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Resources for teachers: Copyright

Provides information about great teaching resources and the library's services

Copyright best practice

To help reduce our copyright costs and the risk of infringement, where possible:

  • Link or embed online content - these are not copyright activities
  • Use Open Education Resources
  • Use Creative Commons content
  • Label all content

Creative Commons resources

What is Creative Commons?
Creative Commons is a nonprofit organisation that provides 6 different licences to authors and creators of work to enable flexibility in the way they share their work. Works can be:

  • Copied
  • Distributed
  • Displayed or performed publicly
  • Format shifted eg converted from a hard copy to electronic form

Creative Commons licensed works will usually have a label attached similar to the one shown below:

For an explanation of the different Creative Commons licences, visit What is Creative Commons? (Smartcopying). When searching for multi-media content, it is recommended that you use Creative Commons content where possible.

Finding Creative Commons content

Use the following site to find Creative Commons content: Creative Commons Search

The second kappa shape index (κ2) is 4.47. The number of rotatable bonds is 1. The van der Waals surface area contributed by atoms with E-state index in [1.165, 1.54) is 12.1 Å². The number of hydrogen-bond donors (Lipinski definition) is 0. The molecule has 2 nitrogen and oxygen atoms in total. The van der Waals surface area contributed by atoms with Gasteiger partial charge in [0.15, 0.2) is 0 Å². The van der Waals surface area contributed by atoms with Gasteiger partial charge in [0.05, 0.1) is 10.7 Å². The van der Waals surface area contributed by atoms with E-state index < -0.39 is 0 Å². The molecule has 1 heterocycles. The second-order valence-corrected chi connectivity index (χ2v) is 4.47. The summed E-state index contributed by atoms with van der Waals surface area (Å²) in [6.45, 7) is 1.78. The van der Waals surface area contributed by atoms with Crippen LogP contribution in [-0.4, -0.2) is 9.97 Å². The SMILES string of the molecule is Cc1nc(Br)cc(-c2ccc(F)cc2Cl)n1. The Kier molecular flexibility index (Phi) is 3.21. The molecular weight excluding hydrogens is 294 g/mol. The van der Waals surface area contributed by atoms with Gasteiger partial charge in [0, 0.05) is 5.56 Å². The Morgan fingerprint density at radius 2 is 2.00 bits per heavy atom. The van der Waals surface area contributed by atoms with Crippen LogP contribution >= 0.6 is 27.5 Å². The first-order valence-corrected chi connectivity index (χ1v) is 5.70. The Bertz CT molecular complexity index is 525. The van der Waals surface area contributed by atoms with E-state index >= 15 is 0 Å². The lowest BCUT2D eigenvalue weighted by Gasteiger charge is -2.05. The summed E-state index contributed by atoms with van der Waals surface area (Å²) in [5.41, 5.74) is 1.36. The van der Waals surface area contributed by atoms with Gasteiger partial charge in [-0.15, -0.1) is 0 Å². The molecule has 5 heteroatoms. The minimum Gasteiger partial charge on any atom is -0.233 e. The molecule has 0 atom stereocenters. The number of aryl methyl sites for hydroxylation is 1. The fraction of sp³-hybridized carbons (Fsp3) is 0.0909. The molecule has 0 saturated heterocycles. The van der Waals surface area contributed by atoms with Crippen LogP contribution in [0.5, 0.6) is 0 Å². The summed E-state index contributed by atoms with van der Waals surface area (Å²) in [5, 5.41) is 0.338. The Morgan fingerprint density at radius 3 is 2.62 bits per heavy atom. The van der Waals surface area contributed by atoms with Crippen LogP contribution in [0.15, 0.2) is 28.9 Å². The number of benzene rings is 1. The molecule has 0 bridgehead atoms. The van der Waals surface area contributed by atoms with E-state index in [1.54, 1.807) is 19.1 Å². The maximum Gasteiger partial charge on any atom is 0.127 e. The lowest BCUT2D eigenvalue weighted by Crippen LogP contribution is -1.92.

Need more information?

If you need more information regarding copyright, ask one of the Hutchins Teacher Librarians or view the Copyright Basics for Teachers presentation that was delivered to teachers in 2015.

Copying limits

Our educational licence allows us to copy content for educational purposes. However, there are limits to how much can be copied. The licence allows us to copy:

•10% of a book, eBook or Webpage
•1 chapter of a book
•1 article in a journal
•1 short story from a book
For more information regarding exactly what we can copy visit Copying Limits (Smartcopying).

Open Education Resources

Open education resources are teaching, learning and research materials that are in the public domain and include materials such as worksheets, simulations, lesson plans and tests.  There are a number of advantages in using these types of resources:

  • They are free
  • Remix/adapting is permitted
  • Copyright infringement is less likely
  • They are high quality
  • Suitable for Kindergarten-Year 12 and cover all subject areas

Smartcopying provides a list of recommended repositories of Open Education Resources

Labelling materials

For copyright compliance and to reduce copyright costs, all content needs to be labelled (referenced) appropriately.

Labelling course material created by teachers
Include the following information in the footer of each page:

  • Copyright symbol
  • Name of the organisation (The Hutchins School)
  • Year of publication

For example: © The Hutchins School, 2014

For examples of how to label different types of content visit Labelling School Material (Smartcopying)